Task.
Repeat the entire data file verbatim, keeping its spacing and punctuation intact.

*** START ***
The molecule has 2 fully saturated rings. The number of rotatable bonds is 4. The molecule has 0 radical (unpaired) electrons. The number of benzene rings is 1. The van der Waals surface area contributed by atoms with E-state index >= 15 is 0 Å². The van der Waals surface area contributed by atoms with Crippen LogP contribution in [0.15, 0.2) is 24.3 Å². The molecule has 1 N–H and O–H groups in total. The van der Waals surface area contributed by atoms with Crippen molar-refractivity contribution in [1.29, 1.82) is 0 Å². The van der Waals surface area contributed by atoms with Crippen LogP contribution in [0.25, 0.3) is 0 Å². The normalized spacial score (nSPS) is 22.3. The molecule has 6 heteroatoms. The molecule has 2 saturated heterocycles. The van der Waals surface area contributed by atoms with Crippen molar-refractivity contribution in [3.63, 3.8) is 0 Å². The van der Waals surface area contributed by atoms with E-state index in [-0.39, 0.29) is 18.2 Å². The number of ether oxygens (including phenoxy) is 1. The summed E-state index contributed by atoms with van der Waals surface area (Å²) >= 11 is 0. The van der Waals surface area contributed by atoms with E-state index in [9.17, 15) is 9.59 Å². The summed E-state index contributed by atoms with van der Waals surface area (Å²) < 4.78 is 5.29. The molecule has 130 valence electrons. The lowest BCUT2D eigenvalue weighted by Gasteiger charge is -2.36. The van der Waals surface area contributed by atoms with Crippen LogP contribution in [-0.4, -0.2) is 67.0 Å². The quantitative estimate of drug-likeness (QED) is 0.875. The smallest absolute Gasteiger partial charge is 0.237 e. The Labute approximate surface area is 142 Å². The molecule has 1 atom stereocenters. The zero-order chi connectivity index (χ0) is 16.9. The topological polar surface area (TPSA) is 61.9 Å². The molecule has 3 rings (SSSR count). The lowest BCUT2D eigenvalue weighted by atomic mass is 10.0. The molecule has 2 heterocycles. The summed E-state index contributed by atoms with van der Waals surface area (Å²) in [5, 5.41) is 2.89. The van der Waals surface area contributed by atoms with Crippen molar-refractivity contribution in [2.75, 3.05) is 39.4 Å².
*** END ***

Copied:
The molecule has 2 fully saturated rings. The number of rotatable bonds is 4. The molecule has 0 radical (unpaired) electrons. The number of benzene rings is 1. The van der Waals surface area contributed by atoms with E-state index >= 15 is 0 Å². The van der Waals surface area contributed by atoms with Crippen LogP contribution in [0.15, 0.2) is 24.3 Å². The molecule has 1 N–H and O–H groups in total. The van der Waals surface area contributed by atoms with Crippen molar-refractivity contribution in [1.29, 1.82) is 0 Å². The van der Waals surface area contributed by atoms with Crippen LogP contribution in [0.25, 0.3) is 0 Å². The normalized spacial score (nSPS) is 22.3. The molecule has 6 heteroatoms. The molecule has 2 saturated heterocycles. The van der Waals surface area contributed by atoms with Crippen molar-refractivity contribution in [3.63, 3.8) is 0 Å². The van der Waals surface area contributed by atoms with E-state index in [-0.39, 0.29) is 18.2 Å². The number of ether oxygens (including phenoxy) is 1. The summed E-state index contributed by atoms with van der Waals surface area (Å²) >= 11 is 0. The van der Waals surface area contributed by atoms with E-state index in [9.17, 15) is 9.59 Å². The summed E-state index contributed by atoms with van der Waals surface area (Å²) < 4.78 is 5.29. The molecule has 130 valence electrons. The lowest BCUT2D eigenvalue weighted by Gasteiger charge is -2.36. The van der Waals surface area contributed by atoms with Crippen LogP contribution in [-0.4, -0.2) is 67.0 Å². The quantitative estimate of drug-likeness (QED) is 0.875. The smallest absolute Gasteiger partial charge is 0.237 e. The Labute approximate surface area is 142 Å². The molecule has 1 atom stereocenters. The zero-order chi connectivity index (χ0) is 16.9. The topological polar surface area (TPSA) is 61.9 Å². The molecule has 3 rings (SSSR count). The lowest BCUT2D eigenvalue weighted by atomic mass is 10.0. The molecule has 2 heterocycles. The summed E-state index contributed by atoms with van der Waals surface area (Å²) in [5, 5.41) is 2.89. The van der Waals surface area contributed by atoms with Crippen molar-refractivity contribution in [2.75, 3.05) is 39.4 Å².